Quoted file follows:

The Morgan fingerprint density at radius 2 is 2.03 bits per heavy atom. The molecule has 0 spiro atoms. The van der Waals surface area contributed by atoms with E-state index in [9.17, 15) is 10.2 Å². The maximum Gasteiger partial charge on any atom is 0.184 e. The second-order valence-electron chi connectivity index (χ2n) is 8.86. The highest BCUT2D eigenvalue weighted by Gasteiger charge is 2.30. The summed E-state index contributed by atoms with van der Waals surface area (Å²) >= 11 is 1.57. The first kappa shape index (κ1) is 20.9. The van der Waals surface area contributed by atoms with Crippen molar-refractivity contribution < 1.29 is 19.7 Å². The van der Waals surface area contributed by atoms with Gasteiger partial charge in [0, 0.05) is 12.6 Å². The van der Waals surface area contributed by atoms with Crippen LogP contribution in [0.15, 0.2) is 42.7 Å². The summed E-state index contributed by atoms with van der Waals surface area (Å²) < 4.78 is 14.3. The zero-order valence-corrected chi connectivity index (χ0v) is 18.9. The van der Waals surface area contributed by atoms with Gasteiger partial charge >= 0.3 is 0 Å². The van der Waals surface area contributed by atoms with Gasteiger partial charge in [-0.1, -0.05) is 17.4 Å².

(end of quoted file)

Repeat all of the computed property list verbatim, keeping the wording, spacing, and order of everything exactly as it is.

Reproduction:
The Morgan fingerprint density at radius 2 is 2.03 bits per heavy atom. The molecule has 0 spiro atoms. The van der Waals surface area contributed by atoms with E-state index in [9.17, 15) is 10.2 Å². The maximum Gasteiger partial charge on any atom is 0.184 e. The second-order valence-electron chi connectivity index (χ2n) is 8.86. The highest BCUT2D eigenvalue weighted by Gasteiger charge is 2.30. The summed E-state index contributed by atoms with van der Waals surface area (Å²) >= 11 is 1.57. The first kappa shape index (κ1) is 20.9. The van der Waals surface area contributed by atoms with Crippen molar-refractivity contribution < 1.29 is 19.7 Å². The van der Waals surface area contributed by atoms with Gasteiger partial charge in [0, 0.05) is 12.6 Å². The van der Waals surface area contributed by atoms with Crippen LogP contribution in [0.15, 0.2) is 42.7 Å². The summed E-state index contributed by atoms with van der Waals surface area (Å²) < 4.78 is 14.3. The zero-order valence-corrected chi connectivity index (χ0v) is 18.9. The van der Waals surface area contributed by atoms with Gasteiger partial charge >= 0.3 is 0 Å². The van der Waals surface area contributed by atoms with Gasteiger partial charge in [-0.1, -0.05) is 17.4 Å².